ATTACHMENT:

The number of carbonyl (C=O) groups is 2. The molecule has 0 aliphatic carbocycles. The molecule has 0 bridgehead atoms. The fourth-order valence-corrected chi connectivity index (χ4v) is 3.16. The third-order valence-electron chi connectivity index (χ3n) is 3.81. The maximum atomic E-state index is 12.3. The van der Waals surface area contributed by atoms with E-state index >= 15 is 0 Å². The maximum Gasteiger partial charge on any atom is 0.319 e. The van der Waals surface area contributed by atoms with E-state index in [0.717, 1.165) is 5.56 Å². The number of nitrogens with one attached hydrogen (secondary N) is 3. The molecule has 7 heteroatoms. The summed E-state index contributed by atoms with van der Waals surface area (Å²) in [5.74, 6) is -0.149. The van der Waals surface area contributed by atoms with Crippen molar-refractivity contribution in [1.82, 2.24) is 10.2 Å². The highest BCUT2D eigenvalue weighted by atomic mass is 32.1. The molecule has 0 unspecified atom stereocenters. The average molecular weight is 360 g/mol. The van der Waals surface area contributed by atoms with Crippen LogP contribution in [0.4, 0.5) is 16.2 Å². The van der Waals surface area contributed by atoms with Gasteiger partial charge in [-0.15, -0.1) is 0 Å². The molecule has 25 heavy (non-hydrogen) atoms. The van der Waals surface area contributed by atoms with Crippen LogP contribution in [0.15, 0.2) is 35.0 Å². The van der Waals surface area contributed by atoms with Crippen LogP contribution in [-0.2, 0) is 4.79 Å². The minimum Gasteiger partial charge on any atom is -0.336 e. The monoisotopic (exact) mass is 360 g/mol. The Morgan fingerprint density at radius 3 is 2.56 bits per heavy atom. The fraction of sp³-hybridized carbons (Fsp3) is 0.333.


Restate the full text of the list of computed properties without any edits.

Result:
The number of carbonyl (C=O) groups is 2. The molecule has 0 aliphatic carbocycles. The molecule has 0 bridgehead atoms. The fourth-order valence-corrected chi connectivity index (χ4v) is 3.16. The third-order valence-electron chi connectivity index (χ3n) is 3.81. The maximum atomic E-state index is 12.3. The van der Waals surface area contributed by atoms with E-state index >= 15 is 0 Å². The maximum Gasteiger partial charge on any atom is 0.319 e. The van der Waals surface area contributed by atoms with E-state index in [0.717, 1.165) is 5.56 Å². The number of nitrogens with one attached hydrogen (secondary N) is 3. The molecule has 7 heteroatoms. The summed E-state index contributed by atoms with van der Waals surface area (Å²) in [5.74, 6) is -0.149. The van der Waals surface area contributed by atoms with Crippen molar-refractivity contribution in [1.82, 2.24) is 10.2 Å². The highest BCUT2D eigenvalue weighted by atomic mass is 32.1. The molecule has 0 unspecified atom stereocenters. The average molecular weight is 360 g/mol. The van der Waals surface area contributed by atoms with Crippen LogP contribution in [0.4, 0.5) is 16.2 Å². The van der Waals surface area contributed by atoms with Gasteiger partial charge in [-0.15, -0.1) is 0 Å². The molecule has 25 heavy (non-hydrogen) atoms. The van der Waals surface area contributed by atoms with Crippen LogP contribution in [0.15, 0.2) is 35.0 Å². The van der Waals surface area contributed by atoms with Crippen LogP contribution in [-0.2, 0) is 4.79 Å². The minimum Gasteiger partial charge on any atom is -0.336 e. The monoisotopic (exact) mass is 360 g/mol. The Morgan fingerprint density at radius 3 is 2.56 bits per heavy atom. The fraction of sp³-hybridized carbons (Fsp3) is 0.333.